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Sankirtana Kumar Tharamel

March 19th, 2022

Confused about What to Do to Make the Most of LSE? Part I: Careers

2 comments

Estimated reading time: 10 minutes

Sankirtana Kumar Tharamel

March 19th, 2022

Confused about What to Do to Make the Most of LSE? Part I: Careers

2 comments

Estimated reading time: 10 minutes

Each one of us walks into university with very different goals. The goals students have usually fall on a spectrum. Some of us fall on one end of the spectrum as we have a laser-sharp focus on what we want to do, while some of us fall on the complete opposite end. We also fall on different points in the spectrum through the year, and many times, during different points in each month. Nevertheless, one thing we must take heed of is the fact that regardless of where we lie on the spectrum, it is perfectly alright. Not only do each of us (especially undergraduates and postgraduates) face the brunt of the sliding scales at different points of our LSE life, but it also presents itself to those of us who have come in with a wealth of experience. The specifics are always on the move.

Through this particular series, we explore multiple aspects of finding our “why”. To see what we can do to make the most of our time at LSE to discover ourselves and our future. Through this blog, we will explore this through the lens of your career. In the following blogs, we will examine a few other angles: “exploring interests and likes” and “your community”.

I need to start this blog with a huge disclaimer. This is written from the lens of an amateur to a co-student. For life advice or career guidance, please visit a professional. This will consist of some practical tips which will have to go hand-in-hand with thorough reflection, exposure, experience, conversations and networking, amidst a host of other things.

The sector you want to explore

A key way to figure out what you want to do with your life right after LSE is to just get out and explore. The good thing is that as an LSE student, you are privy to multiple resources that can help you dip your toe into multiple streams.

1) Career Hub

  • To start off, Career Hub has some great resources you can use
  • Career Hub also has appointments you can book to get started
  • “Discover” series run by the Hub helps you connect with different industries and professionals
  • Look out for career events that can help you gain insight into the sector

2) Academic mentors

  • I cannot stress the importance of making the most of your conversations with your academic mentors – picking their brain on the field of your choice (which they have experience in) is a great way to get started. They might also point you in the direction of other professors or people in the field.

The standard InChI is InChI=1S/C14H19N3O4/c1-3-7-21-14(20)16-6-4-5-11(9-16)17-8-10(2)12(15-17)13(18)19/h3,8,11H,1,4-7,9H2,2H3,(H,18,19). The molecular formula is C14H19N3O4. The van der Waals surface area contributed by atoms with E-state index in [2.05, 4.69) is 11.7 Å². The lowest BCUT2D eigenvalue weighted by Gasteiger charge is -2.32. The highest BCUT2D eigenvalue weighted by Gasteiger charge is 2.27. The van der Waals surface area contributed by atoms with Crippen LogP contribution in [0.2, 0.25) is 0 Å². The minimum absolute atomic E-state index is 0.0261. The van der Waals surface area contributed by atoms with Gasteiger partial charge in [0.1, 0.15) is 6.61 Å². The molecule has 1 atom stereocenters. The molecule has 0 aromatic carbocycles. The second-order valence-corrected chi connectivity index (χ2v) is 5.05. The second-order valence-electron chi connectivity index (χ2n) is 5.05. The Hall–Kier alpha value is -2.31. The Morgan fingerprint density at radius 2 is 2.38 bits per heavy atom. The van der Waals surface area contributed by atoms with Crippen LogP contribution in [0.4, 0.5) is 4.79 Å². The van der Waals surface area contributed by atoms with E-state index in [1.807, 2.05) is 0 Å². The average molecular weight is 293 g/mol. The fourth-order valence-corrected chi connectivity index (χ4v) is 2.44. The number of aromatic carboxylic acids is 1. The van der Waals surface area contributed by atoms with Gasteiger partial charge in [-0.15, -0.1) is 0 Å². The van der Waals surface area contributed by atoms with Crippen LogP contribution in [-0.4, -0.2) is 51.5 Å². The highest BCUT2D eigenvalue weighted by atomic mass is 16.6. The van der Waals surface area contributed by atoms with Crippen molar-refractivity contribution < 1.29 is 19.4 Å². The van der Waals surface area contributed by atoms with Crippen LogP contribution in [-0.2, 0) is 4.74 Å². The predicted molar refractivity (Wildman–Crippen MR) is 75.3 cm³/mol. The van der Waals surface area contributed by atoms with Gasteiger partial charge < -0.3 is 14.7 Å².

• Reach out to professors who have experience in the field of your choice and speak about their experience; seek advice about expanding yours.

3) Networking

  • Now is as good a time as any to start your journey of forming solid networks. Connect with the people you meet during the events, get introductions from your peers and teachers, and start forming your own ecosystem.

Companies in which you want to work

Keep a lookout from the get-go for companies with whom you might want to work. This could be based on your interaction with past employees (via connections you made, the external speakers who come in, etc.) or your independent research, or even just looking up the top players in the field.

Glassdoor is a great resource to find out information about salary ranges, work environment and culture, etc. This will get you a more well-rounded review of what the company stands for once recruitment is over. A great way to find out more about the work done by companies and the way things are done inside, is to go the good old-fashioned way of contacting and speaking with current and/or ex-employees from the company.

A quick google search on the top players in the field, or “competitors of company X” will give you a list of options that you can explore; the latter option being a choice when you know one company in the field but not a lot about other players.

Roles you might want to explore

Another way of going about finding your career path is to search for the role you want to perform. If you are keen on doing a certain kind of role regardless of the organisation, fantastic! Keyword searches on Google, LinkedIn, Glassdoor, etc. help immensely.

So, at university, ensure that the projects, extracurriculars and co-curricular activities are focused on catering to building experience and adding onto the resume to get a job in the role of your preference.

See you soon with Part II!

About the author

Sankirtana Kumar Tharamel

Hi! I am Sanku. You will mostly find me dancing my legs off, pouring over a book, or just deeply engaged in conversation. An engineering graduate and STEM girl at heart, I have been exploring the development sector for greater than half a decade now, and hope to continue this line of work after my MSc in Social Innovation and Entrepreneurship.

Posted In: Careers

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